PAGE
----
Shaun Hill is definitely in the mix, too. The problem here is that Niners quarterbacks were already getting sacked a lot. Now that Martz is here, and since the team's scheme is likely to emphasize three- and four-receiver sets at the expense of blocking, we're concerned none of these guys will make it through an entire season intact. The Bears figure to struggle on offense this season, at least partially because of the mess that continues to plague them under center. Rex Grossman and Kyle Orton are once again the only options at quarterback in Chicago, as the organization stubbornly refused to draft a signal caller. As it stands now, Orton has the job. But Grossman is the bigger-armed swashbuckler, while Orton is painfully conservative. Each guy has thrown more interceptions than touchdowns in his career, though, and neither guy figures to have fantasy relevance in '08.
In 2007, for a fourth straight year, Donovan McNabb missed time because of injury. The good news, though, was that as the season wore on, McNabb's surgically repaired ACL seemed to bother him less, and his mobility returned. In his final four games last year, McNabb completed 65.3 percent of his passes, and on the whole wound up posting the second most accurate season of his nine-year career. The worry when it comes to Donny Football is he just has a ough time making it through a full season. If he does, though, he's a worthy starting fantasy quarterback. Marc Bulger got utterly pummeled in '07, partly because of a tattered offensive line, and partly because he has become something of a piñata over the course of his six years as a starter in St. Louis. He suffered concussion and rib troubles last year, and also has had shoulder issues in the past. If Orlando Pace and the rest of the line become healthy again, Bulger and his new offensive coordinator Al Saunders could have something pretty nice in store. But Bulger always seems like he's one hit away from loopy-land. Jake Delhomme was on track for a nice season in Carolina last year when he felt his elbow pop in Week 3. He needed Tommy John surgery. Now he's back, and the Panthers say he's 100 percent. But until he starts taking hits and making meaningful throws, we won't really know for sure. No star quarterback has ever undergone the ligament-transfer surgery, and Carolina's offensive line doesn't figure to rank among the league's best. If he's truly healthy and stays upright, though, Delhomme does have some weapons at his disposal. The Redskins changed offensive systems yet again this summer, meaning -- in addition to recovering from a dislocated kneecap -- Jason Campbell will have to learn his seventh different offense in eight years. But Jim Zorn was an important reason why Matt Hasselbeck was able to become a solid fantasy player, so Campbell does have upside.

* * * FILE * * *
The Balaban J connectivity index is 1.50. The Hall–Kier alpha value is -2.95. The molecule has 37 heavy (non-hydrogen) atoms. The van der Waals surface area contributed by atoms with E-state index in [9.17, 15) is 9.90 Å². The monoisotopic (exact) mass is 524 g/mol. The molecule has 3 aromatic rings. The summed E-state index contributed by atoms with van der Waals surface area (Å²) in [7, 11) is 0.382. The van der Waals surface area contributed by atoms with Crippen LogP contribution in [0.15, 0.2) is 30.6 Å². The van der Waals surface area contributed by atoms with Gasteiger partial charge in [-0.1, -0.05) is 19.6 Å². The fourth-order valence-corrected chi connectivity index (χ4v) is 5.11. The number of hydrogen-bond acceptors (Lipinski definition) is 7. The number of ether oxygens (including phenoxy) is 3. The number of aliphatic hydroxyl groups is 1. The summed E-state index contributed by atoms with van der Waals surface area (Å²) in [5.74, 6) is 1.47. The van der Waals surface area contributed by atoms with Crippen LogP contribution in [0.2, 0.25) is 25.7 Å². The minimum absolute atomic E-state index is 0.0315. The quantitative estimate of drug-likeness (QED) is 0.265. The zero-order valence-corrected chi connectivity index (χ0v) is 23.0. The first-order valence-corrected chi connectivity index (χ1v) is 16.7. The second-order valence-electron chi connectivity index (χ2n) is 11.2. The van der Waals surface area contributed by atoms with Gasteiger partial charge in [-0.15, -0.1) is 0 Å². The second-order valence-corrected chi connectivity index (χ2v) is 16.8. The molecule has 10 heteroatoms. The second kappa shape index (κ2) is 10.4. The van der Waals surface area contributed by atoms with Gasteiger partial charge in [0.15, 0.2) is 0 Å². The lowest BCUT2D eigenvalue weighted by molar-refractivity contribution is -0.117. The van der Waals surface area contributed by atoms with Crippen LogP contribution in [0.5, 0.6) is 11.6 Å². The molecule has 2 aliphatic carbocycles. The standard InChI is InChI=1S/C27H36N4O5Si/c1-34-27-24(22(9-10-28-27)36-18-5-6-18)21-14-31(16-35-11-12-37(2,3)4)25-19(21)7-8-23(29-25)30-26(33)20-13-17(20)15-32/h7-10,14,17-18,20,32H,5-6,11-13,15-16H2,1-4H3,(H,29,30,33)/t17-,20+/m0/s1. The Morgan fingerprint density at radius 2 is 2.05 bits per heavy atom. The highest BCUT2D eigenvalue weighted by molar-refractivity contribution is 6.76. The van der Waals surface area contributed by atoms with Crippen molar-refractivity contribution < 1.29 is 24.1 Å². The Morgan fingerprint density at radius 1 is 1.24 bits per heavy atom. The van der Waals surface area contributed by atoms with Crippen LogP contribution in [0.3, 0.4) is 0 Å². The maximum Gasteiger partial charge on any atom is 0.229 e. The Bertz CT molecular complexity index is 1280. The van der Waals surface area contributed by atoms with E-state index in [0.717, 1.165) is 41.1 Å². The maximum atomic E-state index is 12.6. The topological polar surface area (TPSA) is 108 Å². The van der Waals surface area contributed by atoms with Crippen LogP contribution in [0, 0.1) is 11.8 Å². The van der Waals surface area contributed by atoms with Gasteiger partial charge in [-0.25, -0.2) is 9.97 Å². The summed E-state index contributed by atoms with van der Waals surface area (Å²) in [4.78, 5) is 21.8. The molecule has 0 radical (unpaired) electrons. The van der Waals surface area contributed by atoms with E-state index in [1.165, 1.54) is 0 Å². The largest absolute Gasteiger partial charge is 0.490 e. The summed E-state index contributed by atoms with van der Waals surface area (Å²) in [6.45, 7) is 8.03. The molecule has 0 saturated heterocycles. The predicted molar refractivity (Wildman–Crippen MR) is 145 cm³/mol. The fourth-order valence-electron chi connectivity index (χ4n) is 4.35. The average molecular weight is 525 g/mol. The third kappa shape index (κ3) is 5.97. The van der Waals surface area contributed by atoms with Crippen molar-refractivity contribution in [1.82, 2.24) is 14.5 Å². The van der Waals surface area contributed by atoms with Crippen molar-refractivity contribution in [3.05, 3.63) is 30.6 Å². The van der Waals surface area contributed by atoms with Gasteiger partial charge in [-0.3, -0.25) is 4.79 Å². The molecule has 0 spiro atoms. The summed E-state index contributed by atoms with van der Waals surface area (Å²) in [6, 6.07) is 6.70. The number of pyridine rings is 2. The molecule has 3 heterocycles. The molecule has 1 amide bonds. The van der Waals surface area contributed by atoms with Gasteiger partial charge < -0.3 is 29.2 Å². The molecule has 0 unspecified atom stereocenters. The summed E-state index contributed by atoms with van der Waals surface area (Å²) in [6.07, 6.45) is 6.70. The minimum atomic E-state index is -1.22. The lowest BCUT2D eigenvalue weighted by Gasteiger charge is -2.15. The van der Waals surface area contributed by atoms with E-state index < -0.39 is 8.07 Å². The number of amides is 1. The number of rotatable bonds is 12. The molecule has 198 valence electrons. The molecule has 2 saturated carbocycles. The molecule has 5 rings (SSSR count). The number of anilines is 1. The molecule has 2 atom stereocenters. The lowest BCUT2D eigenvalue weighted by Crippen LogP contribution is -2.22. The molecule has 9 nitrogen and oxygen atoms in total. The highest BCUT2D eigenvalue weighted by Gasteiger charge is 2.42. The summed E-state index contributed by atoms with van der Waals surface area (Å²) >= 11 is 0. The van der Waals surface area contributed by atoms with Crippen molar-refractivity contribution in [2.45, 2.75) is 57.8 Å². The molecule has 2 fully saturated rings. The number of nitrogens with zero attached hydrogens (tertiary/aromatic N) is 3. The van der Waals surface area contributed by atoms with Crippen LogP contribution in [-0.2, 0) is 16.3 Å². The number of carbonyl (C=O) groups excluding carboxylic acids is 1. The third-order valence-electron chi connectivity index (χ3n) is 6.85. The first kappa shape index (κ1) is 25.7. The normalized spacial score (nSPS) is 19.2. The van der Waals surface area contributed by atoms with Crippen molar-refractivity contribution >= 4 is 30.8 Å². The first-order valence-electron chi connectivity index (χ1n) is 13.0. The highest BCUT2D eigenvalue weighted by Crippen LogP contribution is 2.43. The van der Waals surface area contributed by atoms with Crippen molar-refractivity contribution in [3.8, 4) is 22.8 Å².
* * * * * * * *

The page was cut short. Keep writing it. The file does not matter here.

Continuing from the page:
While we have Jake Delhomme and Jason Campbell rated well outside our top 10 among quarterbacks, we can envision scenarios in which they overcome the obstacles before them (Delhomme's is his elbow, Campbell's is his kneecap and a new offensive system) and become starter-worthy players. Aaron Rodgers could step right into the Brett Favre role and be a very good player right away, although some struggles (and possible health issues) should probably be expected. If someone like Alex Smith is able to grab hold of the 49ers' job and stay upright all season, he'd be a very nice sleeper in a Mike Martz-led offense. Right now, Smith is a backup, though.